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Creed Taylor

Creed Taylor revolutionized the respectability and popularity of jazz with CTI Records. In fact, some of the most significant jazz of the last half of the 20th century has been fashioned under Taylor's guidance and supervision. Taylor has been especially influential in the packaging of music. His records are as much art to see as they are to hear. With heavy, glossy, gatefold covers featuring stark design and striking photography, his records have the sound and feel of something bearing unusual class and great quality. After earning a degree in psychology in the early 1950s, Taylor played trumpet in clubs around Virginia Beach

Impulse! Records: An Alternative Top 20 Zeitgeist Seizing Albums

Read "Impulse! Records: An Alternative Top 20 Zeitgeist Seizing Albums" reviewed by Chris May

There can be little argument that a jazz label ever captured a zeitgeist more completely than Impulse! did during its original 1960s incarnation. In the US, the fight back against white racism was cresting, opposition to the Vietnam war was growing, outrage over the assassinations of figures of hope such as President Kennedy, Martin Luther King ...

Jazz & Film: An Alternative Top 20 Soundtrack Albums

Read "Jazz & Film: An Alternative Top 20 Soundtrack Albums" reviewed by Chris May

Jazz and the movies have a shared history stretching back almost a hundred years. The relationship came into its own in the US in the mid twentieth century. Elia Kazan's 1950 movie Panic In The Streets is an early example of how film makers used jazz-based soundtracks to enhance drama and atmosphere and create ambiances of ...

Bob Thiele's Flying Dutchman Records: Ten High Altitude Albums

Read "Bob Thiele's Flying Dutchman Records: Ten High Altitude Albums" reviewed by Chris May

Bob Thiele is best remembered for his years as the artistic director and house producer of Impulse!. He took over from founder producer Creed Taylor in 1961 and stayed with the label until 1969, when he left to run his own Flying Dutchman Records. Thiele's tenure at Impulse! was its most glorious period, when Thiele curated ...

Drummers as Bandleaders: An Alternative Top Ten Albums

Read "Drummers as Bandleaders: An Alternative Top Ten Albums" reviewed by Chris May

Drummers have been key members of every band which has changed the course of jazz history, from Max Roach with Charlie Parker to Elvin Jones with John Coltrane and onwards. Yet drummers have been the leaders of a surprisingly small proportion of landmark bands themselves. Chick Webb in the 1920s was the first of the few. ...

ARTICLE: ALBUM REVIEW

Larry Tamanini: Front & Center

Read "Front & Center" reviewed by Chris M. Slawecki

jny: Philadelphia leaves such deep and wide fingerprints on guitarist Larry Tamanini's Front and Center that he could list the city in its credits. Tamanini emerged on the Philadelphia jazz scene in the late 1990s, studying privately under Philly jazz guitar legends Dennis Sandole and Pat Martino, whose cerebral yet soulful sound sometimes echoes ...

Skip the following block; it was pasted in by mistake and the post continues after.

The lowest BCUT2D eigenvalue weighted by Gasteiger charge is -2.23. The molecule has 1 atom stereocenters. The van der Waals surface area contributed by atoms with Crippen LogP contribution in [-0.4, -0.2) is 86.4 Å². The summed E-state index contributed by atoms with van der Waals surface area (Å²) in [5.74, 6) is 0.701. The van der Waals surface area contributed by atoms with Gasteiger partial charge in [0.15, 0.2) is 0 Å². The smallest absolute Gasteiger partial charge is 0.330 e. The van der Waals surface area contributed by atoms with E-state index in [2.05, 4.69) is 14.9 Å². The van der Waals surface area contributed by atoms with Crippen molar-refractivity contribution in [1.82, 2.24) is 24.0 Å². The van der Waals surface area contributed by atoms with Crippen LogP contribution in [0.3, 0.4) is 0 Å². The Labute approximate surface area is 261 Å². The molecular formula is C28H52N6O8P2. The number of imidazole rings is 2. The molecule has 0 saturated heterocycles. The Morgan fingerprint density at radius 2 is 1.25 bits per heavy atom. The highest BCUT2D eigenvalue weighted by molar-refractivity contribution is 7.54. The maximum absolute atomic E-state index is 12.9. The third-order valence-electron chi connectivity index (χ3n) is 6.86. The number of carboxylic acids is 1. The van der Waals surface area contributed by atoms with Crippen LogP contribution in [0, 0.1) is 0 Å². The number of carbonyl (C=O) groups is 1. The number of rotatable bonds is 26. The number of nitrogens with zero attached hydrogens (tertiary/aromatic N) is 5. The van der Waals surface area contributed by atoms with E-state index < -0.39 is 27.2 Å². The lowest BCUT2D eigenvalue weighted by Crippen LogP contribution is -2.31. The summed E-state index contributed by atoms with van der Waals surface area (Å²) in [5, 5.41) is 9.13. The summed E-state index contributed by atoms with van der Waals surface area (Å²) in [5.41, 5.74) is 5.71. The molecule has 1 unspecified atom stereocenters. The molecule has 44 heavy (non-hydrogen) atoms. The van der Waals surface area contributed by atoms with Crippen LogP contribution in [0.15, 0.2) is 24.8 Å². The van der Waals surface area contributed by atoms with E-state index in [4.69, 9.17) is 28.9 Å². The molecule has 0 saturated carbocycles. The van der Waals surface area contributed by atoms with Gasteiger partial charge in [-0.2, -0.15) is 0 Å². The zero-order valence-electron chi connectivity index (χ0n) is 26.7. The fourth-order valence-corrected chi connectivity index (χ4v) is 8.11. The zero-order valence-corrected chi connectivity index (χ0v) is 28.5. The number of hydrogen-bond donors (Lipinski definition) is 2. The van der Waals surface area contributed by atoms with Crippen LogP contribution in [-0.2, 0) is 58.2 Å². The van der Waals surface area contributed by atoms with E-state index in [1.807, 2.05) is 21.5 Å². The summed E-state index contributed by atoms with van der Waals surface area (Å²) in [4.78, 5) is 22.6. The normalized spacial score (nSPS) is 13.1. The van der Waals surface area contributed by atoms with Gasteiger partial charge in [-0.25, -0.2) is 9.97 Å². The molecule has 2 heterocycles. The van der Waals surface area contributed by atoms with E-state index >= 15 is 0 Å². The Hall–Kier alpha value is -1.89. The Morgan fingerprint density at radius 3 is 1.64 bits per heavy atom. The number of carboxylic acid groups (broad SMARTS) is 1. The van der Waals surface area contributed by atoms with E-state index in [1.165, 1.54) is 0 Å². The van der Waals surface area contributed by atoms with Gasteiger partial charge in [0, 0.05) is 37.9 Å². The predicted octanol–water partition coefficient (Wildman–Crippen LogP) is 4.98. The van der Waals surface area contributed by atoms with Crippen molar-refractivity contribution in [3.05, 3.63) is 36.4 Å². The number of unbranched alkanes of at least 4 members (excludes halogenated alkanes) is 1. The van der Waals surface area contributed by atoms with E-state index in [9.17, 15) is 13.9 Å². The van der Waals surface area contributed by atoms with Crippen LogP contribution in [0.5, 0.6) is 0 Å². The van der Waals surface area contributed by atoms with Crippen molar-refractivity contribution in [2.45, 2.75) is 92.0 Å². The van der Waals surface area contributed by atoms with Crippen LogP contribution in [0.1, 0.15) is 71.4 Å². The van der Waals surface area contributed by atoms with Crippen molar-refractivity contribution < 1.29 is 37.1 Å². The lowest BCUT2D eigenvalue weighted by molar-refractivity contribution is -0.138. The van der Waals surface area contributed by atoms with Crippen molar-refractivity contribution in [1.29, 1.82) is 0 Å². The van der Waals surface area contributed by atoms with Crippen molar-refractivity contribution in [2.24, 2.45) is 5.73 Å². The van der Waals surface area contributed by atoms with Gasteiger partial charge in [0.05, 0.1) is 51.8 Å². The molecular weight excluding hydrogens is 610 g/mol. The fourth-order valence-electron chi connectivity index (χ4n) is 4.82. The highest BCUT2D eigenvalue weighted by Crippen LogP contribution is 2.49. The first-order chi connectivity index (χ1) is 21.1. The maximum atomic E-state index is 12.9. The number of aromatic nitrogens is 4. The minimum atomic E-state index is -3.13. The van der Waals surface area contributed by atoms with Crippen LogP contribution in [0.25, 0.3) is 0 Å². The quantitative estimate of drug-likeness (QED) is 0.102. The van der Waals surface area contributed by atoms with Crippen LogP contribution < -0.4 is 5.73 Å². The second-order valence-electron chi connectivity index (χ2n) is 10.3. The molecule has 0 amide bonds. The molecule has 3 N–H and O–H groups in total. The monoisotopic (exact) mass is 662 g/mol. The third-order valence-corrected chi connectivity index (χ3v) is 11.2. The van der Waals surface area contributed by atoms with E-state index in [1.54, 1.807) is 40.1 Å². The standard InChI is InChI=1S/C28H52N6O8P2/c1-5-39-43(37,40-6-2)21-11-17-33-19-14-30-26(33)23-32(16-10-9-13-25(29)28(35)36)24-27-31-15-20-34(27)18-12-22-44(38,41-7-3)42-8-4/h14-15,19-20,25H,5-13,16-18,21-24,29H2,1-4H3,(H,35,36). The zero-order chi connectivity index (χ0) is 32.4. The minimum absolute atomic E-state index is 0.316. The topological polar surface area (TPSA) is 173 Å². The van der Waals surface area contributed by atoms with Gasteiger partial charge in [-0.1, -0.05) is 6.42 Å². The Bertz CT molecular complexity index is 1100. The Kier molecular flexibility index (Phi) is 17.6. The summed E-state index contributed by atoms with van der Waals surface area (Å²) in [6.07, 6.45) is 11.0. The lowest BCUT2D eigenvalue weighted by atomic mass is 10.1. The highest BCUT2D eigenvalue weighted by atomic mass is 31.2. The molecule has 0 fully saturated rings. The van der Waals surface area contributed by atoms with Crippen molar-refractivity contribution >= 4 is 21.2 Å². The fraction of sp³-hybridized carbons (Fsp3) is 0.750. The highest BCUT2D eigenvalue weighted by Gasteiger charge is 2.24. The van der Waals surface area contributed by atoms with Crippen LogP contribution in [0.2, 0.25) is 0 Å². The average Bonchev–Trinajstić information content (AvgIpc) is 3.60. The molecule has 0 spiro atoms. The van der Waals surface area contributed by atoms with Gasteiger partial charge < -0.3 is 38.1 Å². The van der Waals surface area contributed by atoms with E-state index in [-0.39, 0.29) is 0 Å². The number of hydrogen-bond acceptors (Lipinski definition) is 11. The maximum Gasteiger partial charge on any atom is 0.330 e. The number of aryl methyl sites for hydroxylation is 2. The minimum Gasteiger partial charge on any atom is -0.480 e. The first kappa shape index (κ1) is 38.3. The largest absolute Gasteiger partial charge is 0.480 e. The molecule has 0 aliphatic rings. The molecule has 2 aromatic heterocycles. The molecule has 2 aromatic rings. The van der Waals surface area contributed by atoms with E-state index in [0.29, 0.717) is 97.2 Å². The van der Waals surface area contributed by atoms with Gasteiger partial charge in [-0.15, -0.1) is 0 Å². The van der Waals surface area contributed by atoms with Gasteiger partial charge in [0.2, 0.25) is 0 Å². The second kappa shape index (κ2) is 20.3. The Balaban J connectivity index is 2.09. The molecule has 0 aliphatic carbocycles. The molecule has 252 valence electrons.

ARTICLE: IN PICTURES

Nate Najar with the John Toomey Trio at Attucks Theatre

Read "Nate Najar with the John Toomey Trio at Attucks Theatre" reviewed by Mark Robbins

In 1961, under the sponsorship of the U.S. State Department, jazz/classical guitarist Charlie Byrd toured South America. This trip proved to be fortuitous for both Byrd and North America for it introduced Byrd to the Brazilian Bossa Nova. Back in the states Byrd played Bossa Nova tapes for Stan Getz who then convinced producer Creed Taylor ...

NEWS: VIDEO / DVD

J.J. and Kai: Stonebone

J.J. and Kai: Stonebone

In 1967, Creed Taylor launched CTI Records as a subsidiary of the A&M label. Creed had just left Verve, where he headed the jazz label and pioneered new concepts in young-adult jazz, including covers with abstract color photography and jazz interpretations of pop-rock and pop-soul radio hits. In New York, Creed had complete autonomy over CTI. ...

ARTICLE: ALBUM REVIEW

Bob James Trio: Expresso

Read "Expresso" reviewed by Dan McClenaghan

Bob James wrote “Angela," the theme song to the popular late-1970s/early 1980s television show, Taxi, a feather in the cap that introduced his sound to millions of listeners who might not ever slip a jazz CD into the stereo. For those with an ear and a love of jazz, he is probably most familiar for his ...

ARTICLE: ALBUM REVIEW

Gary McFarland: The In Sound & Soft Samba

Read "The In Sound & Soft Samba" reviewed by Rob Caldwell

Arranger, vibraphonist and singer Gary McFarland is regarded as one of the major purveyors of orchestral jazz--a type of jazz which had its heyday in the 1960s, but which is not heard as much anymore. A fine line separates orchestral jazz from the dreaded “easy listening" tag. A line so fine, they're often one and the ...


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